As someone who had the novel experience of operating a company during a global pandemic, occasionally I was made to interface with functionaries at varying levels of the government apparatus whose jobs were never under any kind of threat. It took me a really long time to figure out that the purpose of these organizations was to make getting what you're owed incredibly difficult. It's the only way to parse their incredibly clear actions. You would have to perform a profundity of mental labor to believe that their stated purpose is anything like the purpose they serve. If you did your part, and went through all this shit, and then had to pig-wrestle them for the money they say you're owed, from them, and they never gave it to you, and now you have been made to engage in a bunch of unpaid labor, it's no longer a tax return. Now it's a loan, with monthly interest - in any system that references reality.
Speaking of organized crime, I never played any Yakuza games before a couple days ago, when Infinite Wealth came out. I have stayed away from them for the most part because by the time I learned it was even a series, there were a handful of games already in it. Then - and this is an index of how little I knew about it - they changed the name of the game in English to what it already was in Japanese, which is Like A Dragon. I thought this was a spin-off of some kind, but no. The action combat, in a shocking turn of events, somehow became a turn-based tactics game as it went along. That was the first domino to fall.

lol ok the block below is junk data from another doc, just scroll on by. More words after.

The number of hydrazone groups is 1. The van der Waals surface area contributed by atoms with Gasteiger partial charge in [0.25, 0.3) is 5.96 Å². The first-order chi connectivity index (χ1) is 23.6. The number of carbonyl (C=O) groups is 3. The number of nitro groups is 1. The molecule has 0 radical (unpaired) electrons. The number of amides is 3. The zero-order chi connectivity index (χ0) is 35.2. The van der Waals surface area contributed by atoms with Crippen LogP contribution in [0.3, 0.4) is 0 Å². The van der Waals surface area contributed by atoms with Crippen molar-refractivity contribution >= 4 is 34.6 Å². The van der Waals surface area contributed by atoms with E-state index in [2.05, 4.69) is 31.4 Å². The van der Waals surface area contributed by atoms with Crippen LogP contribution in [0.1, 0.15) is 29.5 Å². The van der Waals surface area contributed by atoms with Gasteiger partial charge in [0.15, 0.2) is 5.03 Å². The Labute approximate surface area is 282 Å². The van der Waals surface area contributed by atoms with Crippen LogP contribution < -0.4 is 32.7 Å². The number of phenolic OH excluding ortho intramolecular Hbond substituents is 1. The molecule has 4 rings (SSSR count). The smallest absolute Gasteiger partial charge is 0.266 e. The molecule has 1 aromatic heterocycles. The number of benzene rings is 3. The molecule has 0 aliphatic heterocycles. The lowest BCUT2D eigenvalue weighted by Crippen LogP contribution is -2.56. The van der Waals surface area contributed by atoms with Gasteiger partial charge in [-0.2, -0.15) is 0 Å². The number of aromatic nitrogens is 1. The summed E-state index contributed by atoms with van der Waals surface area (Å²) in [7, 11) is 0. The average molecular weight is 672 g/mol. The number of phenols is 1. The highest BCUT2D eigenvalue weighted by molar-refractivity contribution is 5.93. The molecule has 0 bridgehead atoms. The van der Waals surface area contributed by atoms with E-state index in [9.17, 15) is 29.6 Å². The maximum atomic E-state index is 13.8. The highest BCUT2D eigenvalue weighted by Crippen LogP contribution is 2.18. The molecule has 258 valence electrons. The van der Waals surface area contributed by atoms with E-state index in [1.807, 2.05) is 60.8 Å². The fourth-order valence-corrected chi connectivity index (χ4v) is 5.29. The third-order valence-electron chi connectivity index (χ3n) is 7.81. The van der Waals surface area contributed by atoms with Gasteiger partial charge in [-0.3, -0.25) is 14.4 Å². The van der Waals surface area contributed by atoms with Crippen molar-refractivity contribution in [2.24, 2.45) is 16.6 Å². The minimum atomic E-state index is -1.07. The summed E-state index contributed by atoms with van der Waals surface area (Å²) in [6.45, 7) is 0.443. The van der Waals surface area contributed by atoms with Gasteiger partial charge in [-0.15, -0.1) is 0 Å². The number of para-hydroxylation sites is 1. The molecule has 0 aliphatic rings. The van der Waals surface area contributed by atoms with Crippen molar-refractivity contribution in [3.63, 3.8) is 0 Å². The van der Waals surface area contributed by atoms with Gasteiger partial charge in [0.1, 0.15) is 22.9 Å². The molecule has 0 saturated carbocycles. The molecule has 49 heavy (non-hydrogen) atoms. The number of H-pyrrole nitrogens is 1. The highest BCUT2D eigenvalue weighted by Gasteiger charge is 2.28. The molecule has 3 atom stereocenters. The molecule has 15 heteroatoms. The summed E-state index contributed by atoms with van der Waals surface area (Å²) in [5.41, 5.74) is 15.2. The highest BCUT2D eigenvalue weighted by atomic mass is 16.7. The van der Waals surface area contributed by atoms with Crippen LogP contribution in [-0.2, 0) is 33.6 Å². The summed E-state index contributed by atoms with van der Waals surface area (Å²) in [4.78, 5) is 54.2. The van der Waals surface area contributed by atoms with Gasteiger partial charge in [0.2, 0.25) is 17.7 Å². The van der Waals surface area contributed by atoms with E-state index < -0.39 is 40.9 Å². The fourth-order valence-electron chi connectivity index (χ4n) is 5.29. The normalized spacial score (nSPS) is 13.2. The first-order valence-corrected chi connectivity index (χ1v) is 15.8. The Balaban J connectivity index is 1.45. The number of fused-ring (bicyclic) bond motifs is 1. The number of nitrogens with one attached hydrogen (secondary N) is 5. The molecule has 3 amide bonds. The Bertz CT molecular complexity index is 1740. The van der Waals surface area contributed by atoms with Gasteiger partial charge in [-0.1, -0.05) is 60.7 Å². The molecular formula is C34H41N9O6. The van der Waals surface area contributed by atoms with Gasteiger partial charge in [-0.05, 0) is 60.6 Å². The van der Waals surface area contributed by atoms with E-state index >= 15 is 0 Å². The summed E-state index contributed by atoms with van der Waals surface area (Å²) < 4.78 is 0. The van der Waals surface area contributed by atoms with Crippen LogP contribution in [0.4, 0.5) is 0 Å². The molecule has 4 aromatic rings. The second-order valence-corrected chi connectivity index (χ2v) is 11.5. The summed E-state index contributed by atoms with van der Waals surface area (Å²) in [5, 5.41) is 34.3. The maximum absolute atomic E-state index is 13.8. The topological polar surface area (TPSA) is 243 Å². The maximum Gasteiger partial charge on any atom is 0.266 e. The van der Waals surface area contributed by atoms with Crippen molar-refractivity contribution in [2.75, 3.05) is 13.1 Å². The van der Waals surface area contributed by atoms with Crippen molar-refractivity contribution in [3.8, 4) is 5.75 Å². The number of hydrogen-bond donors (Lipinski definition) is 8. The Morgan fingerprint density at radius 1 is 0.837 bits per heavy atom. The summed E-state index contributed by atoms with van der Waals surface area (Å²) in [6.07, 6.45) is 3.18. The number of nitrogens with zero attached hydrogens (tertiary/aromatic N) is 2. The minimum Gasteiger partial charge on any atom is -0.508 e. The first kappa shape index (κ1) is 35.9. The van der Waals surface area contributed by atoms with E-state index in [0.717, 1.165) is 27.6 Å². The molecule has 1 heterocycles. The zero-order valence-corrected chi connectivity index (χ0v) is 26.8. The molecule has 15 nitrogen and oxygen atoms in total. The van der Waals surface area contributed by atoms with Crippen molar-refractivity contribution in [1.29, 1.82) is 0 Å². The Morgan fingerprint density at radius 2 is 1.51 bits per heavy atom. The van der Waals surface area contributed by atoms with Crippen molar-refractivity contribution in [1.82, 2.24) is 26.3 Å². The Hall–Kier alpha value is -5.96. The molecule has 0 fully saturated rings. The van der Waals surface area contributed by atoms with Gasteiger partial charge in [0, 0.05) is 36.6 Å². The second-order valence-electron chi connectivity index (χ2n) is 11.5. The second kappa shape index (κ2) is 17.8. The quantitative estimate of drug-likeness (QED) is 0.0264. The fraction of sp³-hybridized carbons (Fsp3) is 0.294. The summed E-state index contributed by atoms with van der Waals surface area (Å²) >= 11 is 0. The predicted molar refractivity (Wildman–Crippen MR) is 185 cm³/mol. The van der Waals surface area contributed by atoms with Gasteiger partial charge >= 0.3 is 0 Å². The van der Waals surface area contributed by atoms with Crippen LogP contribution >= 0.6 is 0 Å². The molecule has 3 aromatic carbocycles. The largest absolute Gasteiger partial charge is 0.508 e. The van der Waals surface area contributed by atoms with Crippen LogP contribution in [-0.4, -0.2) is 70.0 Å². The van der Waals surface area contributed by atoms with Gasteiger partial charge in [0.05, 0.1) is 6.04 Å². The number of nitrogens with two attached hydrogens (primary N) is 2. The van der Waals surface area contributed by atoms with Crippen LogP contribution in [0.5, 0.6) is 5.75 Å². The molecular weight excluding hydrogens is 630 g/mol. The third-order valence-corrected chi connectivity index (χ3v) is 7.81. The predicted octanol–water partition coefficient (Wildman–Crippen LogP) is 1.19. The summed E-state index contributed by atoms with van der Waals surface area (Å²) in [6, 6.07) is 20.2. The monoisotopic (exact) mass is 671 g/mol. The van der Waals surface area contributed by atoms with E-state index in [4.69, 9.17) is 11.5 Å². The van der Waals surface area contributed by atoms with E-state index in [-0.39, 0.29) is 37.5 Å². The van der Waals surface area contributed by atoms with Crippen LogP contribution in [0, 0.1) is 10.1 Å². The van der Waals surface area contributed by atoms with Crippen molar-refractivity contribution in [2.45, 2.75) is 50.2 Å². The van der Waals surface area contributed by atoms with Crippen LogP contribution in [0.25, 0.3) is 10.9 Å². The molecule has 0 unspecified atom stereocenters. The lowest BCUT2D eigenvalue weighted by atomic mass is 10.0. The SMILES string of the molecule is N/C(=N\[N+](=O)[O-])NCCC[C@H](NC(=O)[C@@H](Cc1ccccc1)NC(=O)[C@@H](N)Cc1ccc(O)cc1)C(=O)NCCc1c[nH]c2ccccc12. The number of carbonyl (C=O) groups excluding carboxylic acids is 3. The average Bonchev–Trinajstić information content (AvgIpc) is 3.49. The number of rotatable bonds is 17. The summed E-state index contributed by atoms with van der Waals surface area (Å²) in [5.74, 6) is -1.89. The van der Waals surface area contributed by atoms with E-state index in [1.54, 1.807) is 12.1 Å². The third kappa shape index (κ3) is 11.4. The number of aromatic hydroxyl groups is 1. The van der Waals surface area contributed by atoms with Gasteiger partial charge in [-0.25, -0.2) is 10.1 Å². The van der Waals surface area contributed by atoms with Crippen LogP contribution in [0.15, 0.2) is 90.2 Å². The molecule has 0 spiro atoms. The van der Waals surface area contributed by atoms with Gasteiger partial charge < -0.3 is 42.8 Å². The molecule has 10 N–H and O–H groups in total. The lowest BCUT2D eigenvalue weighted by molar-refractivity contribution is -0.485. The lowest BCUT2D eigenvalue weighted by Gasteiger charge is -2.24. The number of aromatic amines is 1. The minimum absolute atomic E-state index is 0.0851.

I knew that would get me into it, after the last one. But I was still intimidated by the longevity of the series. Ultimately, what pulled me across the line was that it is clearly the inheritor of Shenmue, which was my favorite game for the longest time. I just wanted to live in there there. I felt confident that if I looked into it, the studio that made it would have some direct lineage there but I didn't expect it to be from Yu Suziki's literal protege - one who left production of Shemue out of frustration, and then was brought back as producer and director simultaneously because he's the only person Suzuki trusted.
It reminds me a little bit of when I learned about Power Metal, where as a young person who was denied "the rock" I somehow stumbled on something bizarre: that eighties metal never went anywhere, and continued to flourish and develop as a form somehow overseas. Infinite Wealth is like that. My favorite game somehow became a genre that only includes itself, and I missed basically all of it. I've been playing it on the Deck while I've been sick, and my mouth has just hung open for a significant percentage of it. Magical realism, soap opera, martial arts, life sim, QTEs (?!?), and surreal humor? I consider it my job to find things like this and I completely fucking missed it.